I ordered that nothing should be inscribed besides my name etc by way of epitaph. Over my remains but the simple motto of my late life work…when the Republic so estated functioning and duly recognised then, but not till then, let men dare to eulogise my name in cold press over my grave. Then too will Lynch’s and Emmet’s blazon forth. This is rather gruesome but one so often thinks of the apparent inevitable in this struggle that it becomes quite secondary, thoughts of the spiritual world.
In the latter line I am quite at peace, prepared and content. There will be no swerving from the straight rugged path to the goal. I set the motto for the strike, ‘Freedom or Death’. I am Prison Adjutant now and by long ways the strongest man on the strike even though judging by the looseness of my clothes I must have dropped at least 3 stone weight. There are 124 of us on strike now.
A large number were shifted to the various camps and many of the leaders were taken from here to Kilmainham. It is all alike to us, we carry on. Of course some weak ones have given in. About 60 out of the total here have gone off and taken food on a promise of release. Immediately they were strong enough in hospital they were thrown back into C wing just as they were before the strike and told they could not be released until a big batch was ready.
Fr. James McCabe came up when they heard of my being on Hunger Strike and with his friend went to G.H.L and found they have me held on suspicion only but have no evidence and would release me if I went off strike and signed the usual form. Of course Fr. James asked me to do this and I sent him out the definite reply NEVER! At the same time my profuse thanks for his trouble in my behalf. Well, I must close this long winded letter. Remember the change, Mallow instead of Fermoy, in case I do. Undying Love,
Your Aff Br. Andy.”
Finally – from ‘The Scotsman’ newspaper, 26th November 1923 (page 10) – ‘Death of Irish Hunger-Striker : At the inquest on Saturday on Andrew Sullivan, a hunger-striker, who after removal from Mountjoy Prison, Dublin, died on Friday afternoon in a military hospital, a doctor stated that Sullivan went on hunger-strike on October 14, and about a week ago he lost his sight. The jury found that death was due to pneumonia.’ We mention that because the Friday in question would have been the 23rd November, 1923 and, on researching the inconsistency, we found the following : ‘Many of the newspapers of the time reported Captain Andrew O’Sullivan died on November 22, 1923. That may have been the date he was removed from Mountjoy Prison and brought to St. Bricin’s Military Hospital where he was pronounced dead on November 23, 1923…he died on 23 November 1923 at St. Bricin Military Hospital, Dublin City, County Dublin, Ireland, at age 41.5…the information on the death record was provided by Louis A. Burns, coroner for the City of Dublin. Inquest held 24 November 1923…(and) at the inquest on Saturday on Andrew Sullivan, a hunger-striker, who after removal from Mountjoy Prison, Dublin, died on Friday afternoon in a military hospital, a doctor stated that Sullivan went on hunger-strike on October 14, and about a week ago he lost his sight…’ (from here). However, the majority opinion is that the man died on the 22nd November 1923, and we, ourselves, believe that to be the correct date.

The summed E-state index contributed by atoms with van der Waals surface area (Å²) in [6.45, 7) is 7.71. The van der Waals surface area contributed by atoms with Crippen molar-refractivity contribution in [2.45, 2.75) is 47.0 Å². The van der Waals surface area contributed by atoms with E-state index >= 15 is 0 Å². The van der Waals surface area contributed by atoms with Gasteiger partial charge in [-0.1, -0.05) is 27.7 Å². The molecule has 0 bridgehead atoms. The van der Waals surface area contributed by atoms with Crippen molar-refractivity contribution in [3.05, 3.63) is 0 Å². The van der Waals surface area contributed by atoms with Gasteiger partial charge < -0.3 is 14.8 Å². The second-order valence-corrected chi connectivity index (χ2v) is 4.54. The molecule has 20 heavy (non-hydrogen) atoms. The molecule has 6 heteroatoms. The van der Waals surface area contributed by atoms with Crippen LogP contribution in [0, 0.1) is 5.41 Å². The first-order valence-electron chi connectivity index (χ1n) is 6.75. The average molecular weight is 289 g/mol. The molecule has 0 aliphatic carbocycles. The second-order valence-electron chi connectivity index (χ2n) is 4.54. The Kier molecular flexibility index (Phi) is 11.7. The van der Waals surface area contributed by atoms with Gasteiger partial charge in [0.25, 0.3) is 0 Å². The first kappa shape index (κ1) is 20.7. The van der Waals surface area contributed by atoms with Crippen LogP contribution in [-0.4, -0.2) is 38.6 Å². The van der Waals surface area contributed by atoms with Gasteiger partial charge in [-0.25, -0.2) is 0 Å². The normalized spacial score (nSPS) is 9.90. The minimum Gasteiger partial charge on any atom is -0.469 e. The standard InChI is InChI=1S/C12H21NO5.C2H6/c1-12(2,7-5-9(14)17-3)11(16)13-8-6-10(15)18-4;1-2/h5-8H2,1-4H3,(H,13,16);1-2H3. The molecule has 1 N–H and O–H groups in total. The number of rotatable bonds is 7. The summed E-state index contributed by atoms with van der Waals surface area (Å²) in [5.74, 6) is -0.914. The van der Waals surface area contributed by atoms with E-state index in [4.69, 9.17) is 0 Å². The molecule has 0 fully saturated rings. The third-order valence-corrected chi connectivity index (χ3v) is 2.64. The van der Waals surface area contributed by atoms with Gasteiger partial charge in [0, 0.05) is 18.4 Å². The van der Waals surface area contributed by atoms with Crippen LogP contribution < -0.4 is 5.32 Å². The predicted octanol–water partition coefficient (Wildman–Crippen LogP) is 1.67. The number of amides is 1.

IRA Captain Andy O’ Sullivan, from Cork, died after 40 days on hunger-strike, on the 22nd November 1923, at 41 years of age, 94 years ago on this date.
From ‘The United Irishman’ newspaper, October 1954.
One danger is the attempts of Free State politicians to divert this (republican) revival to their party advantage. Just as the nation-wide resentment at the passing of the ‘Ireland Bill’ ***LINK*** was successfully controlled and canalised by those politicians until it became a campaign of futile verbal abuse, with the squandering of the £50,000 subscribed as a protest fund, so there is the danger that the present revival may be diverted, controlled and stifled by the same politicians, with the connivance of Stormont. Republicans must be alive to that danger and should expose it at every opportunity.
THE LATE ALICE FRENCH…
Appropriately entitled ‘In Ireland’s Cause’, it expresses the ever urgent desire to help in every way within her power in the cause of Ireland’s freedom. This was the message which inspired all her work, this was the lesson she earnestly sought to impress on our young people today. As far back as July 1949 she wrote –
I would that I’d an arm, Oh! a strong stout arm
to wield in a splendid cause!
With a nerve of steel, and a heart to feel
that the strife must know no pause.
While the foe is there, in his trenched lair –
our land in his trenchant claws!
No talk there about bargaining or compromise. The issue is clear and unambiguous – either Ireland is a Nation, entitled to her freedom, or else we are a land of slaves. Every generation has demonstrated our will to be free and like Pearse, Alice French maintained that until our freedom has been obtained there could be and should be no peace in Ireland.
“I sigh for a place in the striving race –